During the meal I occasionally read a passage or two in my book about Paleolithic caves. Southwest France has two thirds of all the decorated prehistoric caves known to the world. I am heady from these descriptions, read just a handful of kilometers from the sites, while sitting in this room full of French men and women soaking up all traces of sauce with country bread. Wind gusts throw down occasional rain. Inside, it is warm, full of the fragrance of comfort food.
By the time the final dishes come, I begin to wonder if this is how the goose feels --- stuffed to capacity, giddy from the experience, the sauces, the enormity of it all. And for the millionth time I contemplate how the French can eat all this and stay fit. Why aren't they addicted to sedentary days spent in front of computer screens? No wonder their WiFi is imperfect. Most likely they hardly notice. Too busy spending Sundays in village restaurants soaking up sauces and the words of their loved ones.
Still, unlike the fattened goose who has no say in the matter, I am determined to live beyond this day and so I begin to leave a portion of the food on the plate. The owner takes it in stride. Woman eats alone. Woman hasn't the appetite of the French. Woman isn't French. Understood.
This meal stands out for me as the one about which a movie could be made.
Around the tables, life unfolds.
An older woman, significantly older than me, is putting on lipstick. No mirror. Bright red. I, as usual, forgot to put on any. But she is careful that way. And now she is looking into the distant space, thinking what? That her children and grandchildren are grown and away from the village?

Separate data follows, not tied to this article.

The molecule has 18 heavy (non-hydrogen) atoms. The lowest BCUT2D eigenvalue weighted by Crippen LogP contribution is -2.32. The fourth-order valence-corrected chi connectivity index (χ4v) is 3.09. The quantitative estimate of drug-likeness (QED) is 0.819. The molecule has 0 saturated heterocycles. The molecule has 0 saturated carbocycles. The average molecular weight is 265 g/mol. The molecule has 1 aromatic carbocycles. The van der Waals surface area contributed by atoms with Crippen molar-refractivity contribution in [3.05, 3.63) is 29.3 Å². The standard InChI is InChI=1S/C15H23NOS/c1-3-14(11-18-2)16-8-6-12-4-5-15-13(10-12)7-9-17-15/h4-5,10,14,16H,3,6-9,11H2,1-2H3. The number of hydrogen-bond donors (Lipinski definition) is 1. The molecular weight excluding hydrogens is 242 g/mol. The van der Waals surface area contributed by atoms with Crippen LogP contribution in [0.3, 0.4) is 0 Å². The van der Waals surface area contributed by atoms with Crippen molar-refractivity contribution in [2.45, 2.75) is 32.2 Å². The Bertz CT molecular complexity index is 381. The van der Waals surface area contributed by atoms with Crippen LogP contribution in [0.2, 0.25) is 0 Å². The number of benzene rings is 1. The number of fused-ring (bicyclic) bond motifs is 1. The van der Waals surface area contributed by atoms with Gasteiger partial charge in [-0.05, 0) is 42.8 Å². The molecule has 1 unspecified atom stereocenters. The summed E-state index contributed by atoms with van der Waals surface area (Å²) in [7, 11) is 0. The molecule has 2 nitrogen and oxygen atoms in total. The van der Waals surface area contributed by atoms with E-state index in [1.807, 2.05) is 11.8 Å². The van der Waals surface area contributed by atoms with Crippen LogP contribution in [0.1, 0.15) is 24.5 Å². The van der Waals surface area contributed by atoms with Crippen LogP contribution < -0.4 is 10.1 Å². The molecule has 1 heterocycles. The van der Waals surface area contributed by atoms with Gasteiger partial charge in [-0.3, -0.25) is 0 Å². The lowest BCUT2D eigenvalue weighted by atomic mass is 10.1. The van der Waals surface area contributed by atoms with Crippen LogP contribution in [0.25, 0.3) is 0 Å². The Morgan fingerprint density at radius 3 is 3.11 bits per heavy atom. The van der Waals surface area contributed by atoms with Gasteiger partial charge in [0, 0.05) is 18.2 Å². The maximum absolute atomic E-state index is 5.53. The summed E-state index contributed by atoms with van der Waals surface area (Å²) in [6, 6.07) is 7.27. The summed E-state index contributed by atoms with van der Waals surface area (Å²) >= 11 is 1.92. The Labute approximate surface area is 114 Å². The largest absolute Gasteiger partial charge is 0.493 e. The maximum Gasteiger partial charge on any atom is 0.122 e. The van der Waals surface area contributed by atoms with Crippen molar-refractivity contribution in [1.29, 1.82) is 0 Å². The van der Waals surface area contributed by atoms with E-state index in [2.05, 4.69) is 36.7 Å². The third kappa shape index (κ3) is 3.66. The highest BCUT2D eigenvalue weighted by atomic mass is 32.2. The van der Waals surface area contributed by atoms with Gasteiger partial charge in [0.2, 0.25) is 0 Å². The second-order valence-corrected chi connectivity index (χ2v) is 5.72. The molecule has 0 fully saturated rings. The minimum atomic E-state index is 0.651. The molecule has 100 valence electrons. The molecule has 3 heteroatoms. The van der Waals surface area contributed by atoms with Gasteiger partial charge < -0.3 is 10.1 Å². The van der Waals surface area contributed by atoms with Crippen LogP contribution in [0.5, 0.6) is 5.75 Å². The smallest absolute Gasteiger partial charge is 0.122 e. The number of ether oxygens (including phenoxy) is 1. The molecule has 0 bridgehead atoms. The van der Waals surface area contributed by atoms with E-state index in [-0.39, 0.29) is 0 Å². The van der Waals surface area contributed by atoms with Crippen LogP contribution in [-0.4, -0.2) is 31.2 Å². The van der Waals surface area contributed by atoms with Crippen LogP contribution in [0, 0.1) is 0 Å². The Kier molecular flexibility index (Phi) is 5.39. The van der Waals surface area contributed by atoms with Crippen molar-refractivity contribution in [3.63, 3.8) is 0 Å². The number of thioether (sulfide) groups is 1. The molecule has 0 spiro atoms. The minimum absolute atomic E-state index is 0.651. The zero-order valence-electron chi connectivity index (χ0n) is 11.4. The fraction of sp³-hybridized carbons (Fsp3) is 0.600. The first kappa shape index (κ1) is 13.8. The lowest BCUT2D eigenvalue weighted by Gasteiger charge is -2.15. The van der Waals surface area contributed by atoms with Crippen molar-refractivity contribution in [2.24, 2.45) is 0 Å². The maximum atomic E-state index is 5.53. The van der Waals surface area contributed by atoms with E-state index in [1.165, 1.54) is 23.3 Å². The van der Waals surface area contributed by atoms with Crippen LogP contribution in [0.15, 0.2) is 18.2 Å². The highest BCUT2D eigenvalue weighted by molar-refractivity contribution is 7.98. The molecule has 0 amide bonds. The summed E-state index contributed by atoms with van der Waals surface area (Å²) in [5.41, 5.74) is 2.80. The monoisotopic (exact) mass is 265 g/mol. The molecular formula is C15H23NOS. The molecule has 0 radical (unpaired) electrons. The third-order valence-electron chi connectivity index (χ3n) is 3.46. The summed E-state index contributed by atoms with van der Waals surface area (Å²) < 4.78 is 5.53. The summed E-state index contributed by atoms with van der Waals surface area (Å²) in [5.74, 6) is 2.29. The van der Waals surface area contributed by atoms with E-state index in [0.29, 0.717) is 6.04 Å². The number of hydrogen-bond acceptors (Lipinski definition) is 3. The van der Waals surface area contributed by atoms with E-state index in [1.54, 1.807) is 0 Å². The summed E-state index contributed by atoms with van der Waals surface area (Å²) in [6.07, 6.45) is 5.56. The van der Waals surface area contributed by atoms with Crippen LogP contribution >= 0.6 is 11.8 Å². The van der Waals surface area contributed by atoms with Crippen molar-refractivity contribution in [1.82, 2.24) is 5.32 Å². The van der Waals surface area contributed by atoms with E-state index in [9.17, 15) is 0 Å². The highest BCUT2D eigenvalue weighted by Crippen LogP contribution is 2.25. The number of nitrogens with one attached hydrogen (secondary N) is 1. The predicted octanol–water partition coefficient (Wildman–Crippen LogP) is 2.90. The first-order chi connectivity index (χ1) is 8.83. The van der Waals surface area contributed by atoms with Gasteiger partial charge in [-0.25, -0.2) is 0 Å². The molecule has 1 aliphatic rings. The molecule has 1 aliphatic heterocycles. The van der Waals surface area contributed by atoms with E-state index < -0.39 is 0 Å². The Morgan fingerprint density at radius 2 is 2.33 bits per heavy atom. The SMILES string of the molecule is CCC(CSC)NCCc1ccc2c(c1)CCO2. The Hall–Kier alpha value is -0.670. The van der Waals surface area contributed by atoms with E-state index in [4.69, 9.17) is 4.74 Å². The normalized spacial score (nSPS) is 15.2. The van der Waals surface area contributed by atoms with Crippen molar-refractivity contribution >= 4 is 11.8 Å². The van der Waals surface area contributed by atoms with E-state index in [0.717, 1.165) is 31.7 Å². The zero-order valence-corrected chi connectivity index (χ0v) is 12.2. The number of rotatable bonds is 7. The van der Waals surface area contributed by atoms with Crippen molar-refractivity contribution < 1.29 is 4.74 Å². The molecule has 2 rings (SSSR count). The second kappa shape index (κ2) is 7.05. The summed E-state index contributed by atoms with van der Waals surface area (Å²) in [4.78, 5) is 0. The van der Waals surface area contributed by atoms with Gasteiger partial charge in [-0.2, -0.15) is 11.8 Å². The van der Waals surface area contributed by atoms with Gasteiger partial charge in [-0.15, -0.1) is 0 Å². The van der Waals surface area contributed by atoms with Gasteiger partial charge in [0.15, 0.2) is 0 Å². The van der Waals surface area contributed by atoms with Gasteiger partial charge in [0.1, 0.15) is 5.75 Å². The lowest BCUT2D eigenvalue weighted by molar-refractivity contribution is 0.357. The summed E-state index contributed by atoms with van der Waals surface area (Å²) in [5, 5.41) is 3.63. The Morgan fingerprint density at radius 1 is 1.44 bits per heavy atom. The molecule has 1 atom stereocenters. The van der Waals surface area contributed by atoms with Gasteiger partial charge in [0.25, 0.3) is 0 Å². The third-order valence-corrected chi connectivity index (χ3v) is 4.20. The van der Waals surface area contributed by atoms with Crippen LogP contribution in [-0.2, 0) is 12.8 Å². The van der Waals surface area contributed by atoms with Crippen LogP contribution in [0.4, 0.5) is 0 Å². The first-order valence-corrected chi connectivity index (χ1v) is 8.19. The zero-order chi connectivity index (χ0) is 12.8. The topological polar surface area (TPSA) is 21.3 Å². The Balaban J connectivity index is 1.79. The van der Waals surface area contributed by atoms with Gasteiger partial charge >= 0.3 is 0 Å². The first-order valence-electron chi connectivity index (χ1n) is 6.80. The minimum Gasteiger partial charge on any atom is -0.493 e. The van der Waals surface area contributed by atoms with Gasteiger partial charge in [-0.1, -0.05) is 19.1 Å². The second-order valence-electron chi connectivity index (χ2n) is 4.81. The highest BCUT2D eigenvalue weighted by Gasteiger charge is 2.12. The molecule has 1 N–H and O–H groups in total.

Her husband has his arm on her chair, sometimes around her shoulders. He studies a piece of paper, she is still gazing. But then she smiles at him as his arm moves around her again. Love. You want to know what love is? Here, in Fanlac, at Le Croquant, I am witnessing love.
She unfolds a rain hat. Remember those? Clear and plastic, fanning out over your head, tying under the chin? She gets up and puts on her coat. Oh! She is almost blind! She walks the wrong way. He smiles, leans on his two canes and guides her to the door.
I tear up. A chick flick could not bring out the wealth of feeling that little scene demonstrates. Or maybe it’s the duck medallions in rabbit stew that are rubbing my sentimental corners. Potent foods.
And there are other scenes, equally telling. Just on the other side of my enormous bouquet, two older couples and a woman maybe in her thirties are eating together. The “younger” one has been through these meals countless times, you can tell, but today she is withdrawn. For her, there is no joy in being here. Surreptitiously, under the table, she flicks on her cell. Nothing. She puts it away. She listens to her companions (parents?) but says absolutely nothing. Her life is elsewhere. Or, she wishes it were so.
One of the older women begins to sing. Boisterously, emphasizing the last word of each phrase. She must be doing it for the younger one, she is looking at her. “Rien de rien, je ne regrette rien.” The young woman ignores her.
Such a French song. One doesn’t associate Edith Piaf (who sings this beautifully) with the Perigord, but Josephine Baker, on the other hand, was all over this place. Ignored in the States, beloved here. A fighter. Singing while dressed in banana peels. Died broke, but put a lot of oomph into her life. Bet she had no regrets.
The one thing I do not regret is being right here, in this place, at this time.
The meal ends slowly. People linger. A girl moves to her mother’s lap, conversations are quieter.
Four-thirty? Really? My first full day in the Perigord and it is whiled away at a little table with a large bouquet of spring flowers on it.